Austin Beer Fest Turns Into Houston Beer Fest Disaster, Redux

This past June, the inaugural Houston Beer Fest at Hermann Square Park outsold the space by 8,000 tickets, infuriating attendees. But that was just the first of many problems for the event.

Lines to get in stretched for blocks as many guests suffered heat exhaustion. Lines inside the event were equally long, and the festival quickly ran out of both beer and water. Its organizers were initially unresponsive to requests for explanations or refunds, but quick to remove complaints from their Facebook page, prompting angry guests to set up a Facebook page of their own: I Hate Houston Beer Fest.

Over the weekend, some of the same organizers responsible for Houston Beer Fest created a nearly identical fiasco in Austin at the Travis County Expo Center. Within hours of the Austin Beer Fest, attendees were writing vicious reviews of the festival on Twitter, Yelp and the festival's Facebook page. Wrote one festival attendee on Yelp:

1. Ticket prices were high, and you only got 6 2oz tasters with a ticket
2. Parking was $10, which combined with the ticket prices felt like gouging
3. The line to actually park a car was about 30 minutes
4. The line to enter the Fest once we parked was about 20 minutes
5. The event was listed as an "International" Beer Fest, but I did not see many of the beers actually out. The few ones from other countries were a couple of bottles sitting out in the sun.
6. Once the event got crowded, lines to get a 2oz taster were over 20min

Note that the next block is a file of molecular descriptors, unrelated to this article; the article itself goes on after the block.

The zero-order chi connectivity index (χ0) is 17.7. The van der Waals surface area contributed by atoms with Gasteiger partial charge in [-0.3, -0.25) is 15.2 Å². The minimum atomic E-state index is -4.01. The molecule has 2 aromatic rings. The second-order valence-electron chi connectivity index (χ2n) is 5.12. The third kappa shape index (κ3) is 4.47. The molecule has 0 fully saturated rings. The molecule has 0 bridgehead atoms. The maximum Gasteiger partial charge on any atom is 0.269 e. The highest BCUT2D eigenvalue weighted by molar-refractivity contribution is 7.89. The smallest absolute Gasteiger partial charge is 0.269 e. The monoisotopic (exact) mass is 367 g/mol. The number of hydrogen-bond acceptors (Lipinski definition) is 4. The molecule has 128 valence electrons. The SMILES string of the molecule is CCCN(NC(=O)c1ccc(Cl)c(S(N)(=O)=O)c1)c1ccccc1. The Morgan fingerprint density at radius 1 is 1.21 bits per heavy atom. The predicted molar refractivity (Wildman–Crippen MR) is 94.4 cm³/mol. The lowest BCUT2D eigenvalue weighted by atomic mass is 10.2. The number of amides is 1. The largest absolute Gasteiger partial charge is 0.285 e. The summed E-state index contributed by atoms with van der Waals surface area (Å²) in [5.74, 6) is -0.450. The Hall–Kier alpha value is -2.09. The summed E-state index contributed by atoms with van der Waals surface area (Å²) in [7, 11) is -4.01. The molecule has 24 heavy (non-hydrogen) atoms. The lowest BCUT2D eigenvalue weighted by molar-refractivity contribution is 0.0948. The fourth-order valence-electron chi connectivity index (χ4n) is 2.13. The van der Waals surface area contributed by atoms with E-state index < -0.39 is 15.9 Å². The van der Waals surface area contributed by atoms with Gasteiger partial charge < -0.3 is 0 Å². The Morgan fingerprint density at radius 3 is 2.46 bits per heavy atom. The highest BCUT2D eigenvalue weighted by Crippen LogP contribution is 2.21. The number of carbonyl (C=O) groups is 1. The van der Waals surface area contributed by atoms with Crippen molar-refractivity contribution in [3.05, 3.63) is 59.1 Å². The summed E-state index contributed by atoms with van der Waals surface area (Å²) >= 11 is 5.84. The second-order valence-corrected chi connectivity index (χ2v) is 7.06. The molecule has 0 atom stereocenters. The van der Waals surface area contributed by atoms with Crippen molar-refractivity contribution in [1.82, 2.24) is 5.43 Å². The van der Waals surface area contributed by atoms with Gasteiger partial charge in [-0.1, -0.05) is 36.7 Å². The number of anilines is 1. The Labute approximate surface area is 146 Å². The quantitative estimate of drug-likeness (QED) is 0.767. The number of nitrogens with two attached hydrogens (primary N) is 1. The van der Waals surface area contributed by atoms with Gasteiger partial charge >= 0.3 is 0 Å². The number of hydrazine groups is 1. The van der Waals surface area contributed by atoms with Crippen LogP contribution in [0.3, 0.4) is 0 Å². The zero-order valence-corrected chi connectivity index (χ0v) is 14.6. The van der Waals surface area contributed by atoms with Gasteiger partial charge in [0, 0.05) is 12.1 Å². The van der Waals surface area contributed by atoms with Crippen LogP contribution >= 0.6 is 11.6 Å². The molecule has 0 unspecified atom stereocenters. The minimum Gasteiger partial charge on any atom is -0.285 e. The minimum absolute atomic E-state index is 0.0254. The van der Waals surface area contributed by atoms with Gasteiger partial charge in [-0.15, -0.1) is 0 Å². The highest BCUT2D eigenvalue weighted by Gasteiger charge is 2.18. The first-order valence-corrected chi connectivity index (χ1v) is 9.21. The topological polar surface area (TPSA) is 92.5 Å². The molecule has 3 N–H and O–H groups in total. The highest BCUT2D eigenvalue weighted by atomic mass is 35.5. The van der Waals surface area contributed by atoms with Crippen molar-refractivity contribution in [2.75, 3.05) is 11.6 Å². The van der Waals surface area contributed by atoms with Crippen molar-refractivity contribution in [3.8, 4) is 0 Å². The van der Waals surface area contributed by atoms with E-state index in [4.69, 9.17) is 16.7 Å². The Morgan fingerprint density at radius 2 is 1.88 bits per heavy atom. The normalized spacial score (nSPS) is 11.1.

7. During the event, trucks were unloading beer bottles/cans in the middle of the lines of people. I was honked at several times to move out of the way for a truck that was clearly in the middle of where people were supposed to line up for the beer tents
8. Tickets for more tasters/one full beer were $7, which once again felt like gouging

Houston-based Brent Villareal with Llama Productions LLC was one of the organizers involved in the Houston Beer Fest, and was also responsible for the Austin Beer Fest. Initially, the Austin Beer Fest organizers sought to distance themselves from the Houston Beer Festival fiasco, but Eater Austin called them on this and got Villareal to admit his involvement with both. His partner in the Houston Beer Fest, Timothy Hudson, was not involved in the Austin festival, however.

On the Austin Beer Fest's Facebook page, the organizers appear to have taken a similar tactic against bad PR as they did last June; many angry comments from festival-goers have since been deleted, although a large handful still remains.

"This was a ridiculous waste of my time and money," wrote attendee Kelly Verdin. "Poor organization, pay to park, tiny samples, long lines, misleading information... I want my time and money back!"

Until this afternoon, the organizers appeared to have taken active measures to distance themselves from the event while refusing to acknowledge the situation at hand.

Meanwhile, the same Austin Beer Fest organizers saw their L.A. Beerathon cancelled over the weekend in Los Angeles after they failed to obtain any basic licenses for the festival...such as a liquor license.

"The organizers do not hold any licenses authorizing them to sell alcohol," said John Carr, a media-relations officer for the California Department of Alcoholic Beverage Control. "Selling alcohol without a license is a misdemeanor in California."

The only silver lining in the Austin Beer Fest / L.A. Beerathon scandal is that the organizers appear to have learned from an earlier lesson while hosting the similarly fail-tastic Houston Wine Fest: Don't call your organization a 501(c)(3) charity when you haven't been approved by the IRS.

After days of radio silence, the organizers finally took to their Facebook page this afternoon with a long screed that blames nearly every mistake on the venue, the breweries they invited and even the guests themselves.

"This is now a legal matter, and we are dealing with it accordingly, and due to this we can't go into complete detail on every part of the event," said the long explanation. "We do not expect people to understand our frustration and how upset we are that this happened, but know we are taking a proper course of action."

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Katharine Shilcutt